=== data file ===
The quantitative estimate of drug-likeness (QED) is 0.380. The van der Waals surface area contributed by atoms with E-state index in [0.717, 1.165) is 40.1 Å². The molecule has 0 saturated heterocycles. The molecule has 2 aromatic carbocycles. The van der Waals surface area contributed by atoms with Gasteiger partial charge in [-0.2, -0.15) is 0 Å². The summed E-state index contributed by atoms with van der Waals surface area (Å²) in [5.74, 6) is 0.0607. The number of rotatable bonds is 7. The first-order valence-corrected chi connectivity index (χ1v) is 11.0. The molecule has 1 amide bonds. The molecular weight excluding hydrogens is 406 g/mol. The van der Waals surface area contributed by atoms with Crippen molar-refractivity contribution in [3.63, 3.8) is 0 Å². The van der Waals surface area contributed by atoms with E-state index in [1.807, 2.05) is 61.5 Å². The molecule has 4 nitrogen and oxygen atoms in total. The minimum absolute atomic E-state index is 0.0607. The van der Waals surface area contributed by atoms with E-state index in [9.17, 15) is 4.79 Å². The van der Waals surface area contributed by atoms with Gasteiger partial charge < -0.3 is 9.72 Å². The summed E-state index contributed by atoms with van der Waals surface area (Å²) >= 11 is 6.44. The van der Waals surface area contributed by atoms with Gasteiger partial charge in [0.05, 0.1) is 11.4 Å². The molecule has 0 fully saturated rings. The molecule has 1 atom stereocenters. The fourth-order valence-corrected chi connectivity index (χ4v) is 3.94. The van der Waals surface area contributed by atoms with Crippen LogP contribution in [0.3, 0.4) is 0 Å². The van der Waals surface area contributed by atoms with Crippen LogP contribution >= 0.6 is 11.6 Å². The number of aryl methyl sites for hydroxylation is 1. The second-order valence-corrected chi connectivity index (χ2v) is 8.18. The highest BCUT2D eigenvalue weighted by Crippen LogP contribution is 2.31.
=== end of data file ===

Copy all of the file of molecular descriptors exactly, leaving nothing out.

The quantitative estimate of drug-likeness (QED) is 0.380. The van der Waals surface area contributed by atoms with E-state index in [0.717, 1.165) is 40.1 Å². The molecule has 0 saturated heterocycles. The molecule has 2 aromatic carbocycles. The van der Waals surface area contributed by atoms with Gasteiger partial charge in [-0.2, -0.15) is 0 Å². The summed E-state index contributed by atoms with van der Waals surface area (Å²) in [5.74, 6) is 0.0607. The number of rotatable bonds is 7. The first-order valence-corrected chi connectivity index (χ1v) is 11.0. The molecule has 1 amide bonds. The molecular weight excluding hydrogens is 406 g/mol. The van der Waals surface area contributed by atoms with Crippen molar-refractivity contribution in [3.63, 3.8) is 0 Å². The van der Waals surface area contributed by atoms with E-state index in [1.807, 2.05) is 61.5 Å². The molecule has 4 nitrogen and oxygen atoms in total. The minimum absolute atomic E-state index is 0.0607. The van der Waals surface area contributed by atoms with E-state index in [9.17, 15) is 4.79 Å². The van der Waals surface area contributed by atoms with Gasteiger partial charge < -0.3 is 9.72 Å². The summed E-state index contributed by atoms with van der Waals surface area (Å²) >= 11 is 6.44. The van der Waals surface area contributed by atoms with Gasteiger partial charge in [0.05, 0.1) is 11.4 Å². The molecule has 0 fully saturated rings. The molecule has 1 atom stereocenters. The fourth-order valence-corrected chi connectivity index (χ4v) is 3.94. The van der Waals surface area contributed by atoms with Crippen LogP contribution in [0.3, 0.4) is 0 Å². The van der Waals surface area contributed by atoms with Crippen LogP contribution >= 0.6 is 11.6 Å². The number of aryl methyl sites for hydroxylation is 1. The second-order valence-corrected chi connectivity index (χ2v) is 8.18. The highest BCUT2D eigenvalue weighted by Crippen LogP contribution is 2.31.